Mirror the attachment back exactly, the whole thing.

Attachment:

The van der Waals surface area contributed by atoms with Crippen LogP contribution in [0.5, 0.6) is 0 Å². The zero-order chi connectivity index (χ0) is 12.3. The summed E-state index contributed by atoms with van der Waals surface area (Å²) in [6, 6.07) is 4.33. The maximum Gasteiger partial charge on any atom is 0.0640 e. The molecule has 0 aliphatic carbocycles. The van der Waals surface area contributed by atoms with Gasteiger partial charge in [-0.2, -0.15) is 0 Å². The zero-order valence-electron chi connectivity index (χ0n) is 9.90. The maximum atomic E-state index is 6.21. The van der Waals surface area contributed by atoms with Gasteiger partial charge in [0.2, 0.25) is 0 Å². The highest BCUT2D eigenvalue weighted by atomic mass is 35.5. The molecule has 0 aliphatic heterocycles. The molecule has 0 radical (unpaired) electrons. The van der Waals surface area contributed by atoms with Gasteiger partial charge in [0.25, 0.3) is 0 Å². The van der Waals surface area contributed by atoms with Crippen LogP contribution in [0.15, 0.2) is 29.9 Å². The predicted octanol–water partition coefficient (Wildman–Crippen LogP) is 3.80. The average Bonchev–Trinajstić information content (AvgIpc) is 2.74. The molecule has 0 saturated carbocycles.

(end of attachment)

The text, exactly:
The van der Waals surface area contributed by atoms with Crippen LogP contribution in [0.5, 0.6) is 0 Å². The zero-order chi connectivity index (χ0) is 12.3. The summed E-state index contributed by atoms with van der Waals surface area (Å²) in [6, 6.07) is 4.33. The maximum Gasteiger partial charge on any atom is 0.0640 e. The molecule has 0 aliphatic carbocycles. The van der Waals surface area contributed by atoms with Gasteiger partial charge in [-0.2, -0.15) is 0 Å². The zero-order valence-electron chi connectivity index (χ0n) is 9.90. The maximum atomic E-state index is 6.21. The van der Waals surface area contributed by atoms with Gasteiger partial charge in [0.2, 0.25) is 0 Å². The highest BCUT2D eigenvalue weighted by atomic mass is 35.5. The molecule has 0 aliphatic heterocycles. The molecule has 0 radical (unpaired) electrons. The van der Waals surface area contributed by atoms with Gasteiger partial charge in [0.25, 0.3) is 0 Å². The van der Waals surface area contributed by atoms with Crippen LogP contribution in [0.15, 0.2) is 29.9 Å². The predicted octanol–water partition coefficient (Wildman–Crippen LogP) is 3.80. The average Bonchev–Trinajstić information content (AvgIpc) is 2.74. The molecule has 0 saturated carbocycles.